- What are you able to put into this? This will involve time, money, and effort – but you are absolutely worth investing in! Do you have health insurance coverage? What will it cover? Do you have other forms of insurance?
- Your mental health and physical health are connected. When was the last time you saw a medical doctor for a physical evaluation or check-up?
- As you search the internet, pay attention to credentials. Not sure what some letters behind a name mean? Google. When you make phone calls, ask about a counselor or therapist’s approach. Take notes. Look up anything you don’t quite understand. Ask about what insurance they take, or if they have a “sliding scale.”
- One of the most important factors is purely subjective. Do you feel comfortable with this professional? Or do you feel like they listen to truly hear you? Do you feel like they ask questions that help you understand yourself, your spouse, and your situation?
OKAY, MAYBE NOT NPD… BUT DEFINITELY SELFISH.
So maybe you’re not married to a narcissist. (This is a good thing!) But, your spouse might be selfish, self-absorbed, self-centered, and be destroying your self-image. (This is NOT a good thing!)
Let’s talk about selfishness in marriage, because, let’s face it, we all struggle with selfishness to some degree sometimes. What kind of selfishness is to be expected as two individuals learn how to build a life together? What kind of selfishness is out of line, over the line, time to draw the line?
TWO WORDS: ME & WE
- Does your spouse have an attitude of, “It’s all about me”?
- Communication: Do they cut you off, talk over you, insult you?
- Conflict: Do they have to win and get their way?
- Emotions: Is it all about their feelings being understood?
- Sex: Is the only thing that matters is that they have sex when they want it? Selfish lover?
- Decision-Making: They make all the decisions and have to get what they want?
- Self-Image: Does your spouse have to put you down to try to elevate themself?
This is all “Me” stuff. Marriage is about forming a team, building a “We.” There should be healthy give and take along with mutually beneficial solutions, and both people should feel heard, understood, respected, and validated.
In a healthy marriage, the marriage wins, not just one spouse. We win. They say there is no “I” in “Team,” but there is an “I” in “Win.” Marriage is all about growing into a winning team. That’s a “We” thing.
Don’t forget – not all “self” stuff is selfish. Right now, you need a healthy view of your “self.” You definitely have to remember that you have self-worth. Period. Full stop. You need to cultivate self-awareness and constructive self-care. Your self-talk is what you ultimately believe. It needs to be reality-based and brave, not self-sabotaging or a projection from your spouse.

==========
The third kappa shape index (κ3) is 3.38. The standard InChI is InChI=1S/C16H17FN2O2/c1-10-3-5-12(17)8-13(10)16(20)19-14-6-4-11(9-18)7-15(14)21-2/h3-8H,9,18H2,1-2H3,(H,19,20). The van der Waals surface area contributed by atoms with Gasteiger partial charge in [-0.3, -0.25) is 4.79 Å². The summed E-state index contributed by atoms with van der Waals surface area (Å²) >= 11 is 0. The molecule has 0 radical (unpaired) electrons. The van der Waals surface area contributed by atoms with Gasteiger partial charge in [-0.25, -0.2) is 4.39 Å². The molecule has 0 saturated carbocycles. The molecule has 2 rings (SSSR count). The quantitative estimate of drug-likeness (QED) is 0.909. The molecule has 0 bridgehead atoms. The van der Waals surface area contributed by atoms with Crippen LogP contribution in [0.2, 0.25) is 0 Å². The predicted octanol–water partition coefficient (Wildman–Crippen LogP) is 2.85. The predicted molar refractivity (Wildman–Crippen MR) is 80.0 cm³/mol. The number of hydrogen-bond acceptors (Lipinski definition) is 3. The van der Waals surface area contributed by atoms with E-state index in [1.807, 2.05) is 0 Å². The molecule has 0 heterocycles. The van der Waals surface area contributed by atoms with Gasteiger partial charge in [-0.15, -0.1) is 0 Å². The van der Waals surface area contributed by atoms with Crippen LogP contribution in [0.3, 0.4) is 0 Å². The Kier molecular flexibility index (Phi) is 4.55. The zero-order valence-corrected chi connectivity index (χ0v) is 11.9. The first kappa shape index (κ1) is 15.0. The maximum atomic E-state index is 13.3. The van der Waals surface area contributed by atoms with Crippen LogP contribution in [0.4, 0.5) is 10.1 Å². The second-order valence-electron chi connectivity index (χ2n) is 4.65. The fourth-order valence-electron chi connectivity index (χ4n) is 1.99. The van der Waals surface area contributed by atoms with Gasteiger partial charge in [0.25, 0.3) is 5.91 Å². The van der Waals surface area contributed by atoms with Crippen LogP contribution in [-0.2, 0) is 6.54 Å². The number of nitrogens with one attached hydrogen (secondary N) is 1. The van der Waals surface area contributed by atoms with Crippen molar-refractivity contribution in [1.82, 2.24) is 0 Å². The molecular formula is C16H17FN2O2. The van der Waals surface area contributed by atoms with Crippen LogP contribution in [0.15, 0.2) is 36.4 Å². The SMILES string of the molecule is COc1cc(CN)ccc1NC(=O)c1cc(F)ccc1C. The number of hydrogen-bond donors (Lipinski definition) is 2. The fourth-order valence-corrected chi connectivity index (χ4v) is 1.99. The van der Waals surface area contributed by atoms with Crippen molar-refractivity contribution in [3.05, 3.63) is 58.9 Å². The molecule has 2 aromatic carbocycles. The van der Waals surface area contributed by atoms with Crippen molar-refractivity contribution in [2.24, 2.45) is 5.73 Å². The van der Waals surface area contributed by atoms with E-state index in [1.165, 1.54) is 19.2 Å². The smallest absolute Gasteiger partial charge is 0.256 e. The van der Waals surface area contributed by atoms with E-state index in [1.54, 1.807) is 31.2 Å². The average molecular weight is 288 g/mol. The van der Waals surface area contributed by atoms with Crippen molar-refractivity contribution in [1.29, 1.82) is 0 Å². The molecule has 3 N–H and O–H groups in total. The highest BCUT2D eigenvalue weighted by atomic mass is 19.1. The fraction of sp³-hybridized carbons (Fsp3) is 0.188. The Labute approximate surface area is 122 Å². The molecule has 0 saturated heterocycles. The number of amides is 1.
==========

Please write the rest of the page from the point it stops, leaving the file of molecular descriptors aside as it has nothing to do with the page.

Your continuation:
WHAT TO DO IF YOUR SPOUSE IS SELFISH
Please use the resources below to address your specific needs:
- What to Do When You Disagree With Your Spouse
- Working Through Resentment With Your Spouse
- Should You Apologize to Your Spouse for Something You Didn’t Do?
- 8 Things You Should Never Do During an Argument With Your Spouse
- 5 Tips for Understanding Your Strong-Willed Spouse
- What To Do When Your Spouse Gives You The Silent Treatment
- What to Do When Your Spouse Doesn’t Meet Your Expectations
- How to Communicate Better With Your Spouse
- 6 Ways To Agree To Disagree With My Spouse
- How to Deal with a Spouse Who Can’t Handle Conflict
- My Spouse Is Putting Me Down. (How Do I Get Them to Stop?)
- What to Do When Your Spouse Is Toxic
You may not be married to a narcissist, but remember: Nobody can make you feel anything without your consent. Recognize what is in your control and what is not in your control. Focus on what you can control. You aren’t responsible for things that are out of your control. Have a support system around you of trusted people that are for your marriage. If you aren’t seeing growth and change – it’s time for the professionals.
THIS PAGE HAS BEEN REVIEWED BY DR. JEFF ECKERT.
Dr. Jeff Eckert is the Clinical Director at Roots Counseling Center in Chattanooga, TN. Dr. Eckert earned his doctorate and master’s degrees in clinical psychology from Wheaton College (IL), a Master’s in Social Work from West Virginia University, and an undergraduate degree from Wheaton College (IL).
Dr. Eckert specializes in trauma, addiction, men’s issues, and oppositional behavior in adolescents, balancing care and love with firm challenge to create a healing environment. He also offers intensive marital and family therapy experiences to get to the core wounds of individuals and families coming out of significant trauma experiences.
Dr. Eckert is also a clinical faculty member at Richmont Graduate University.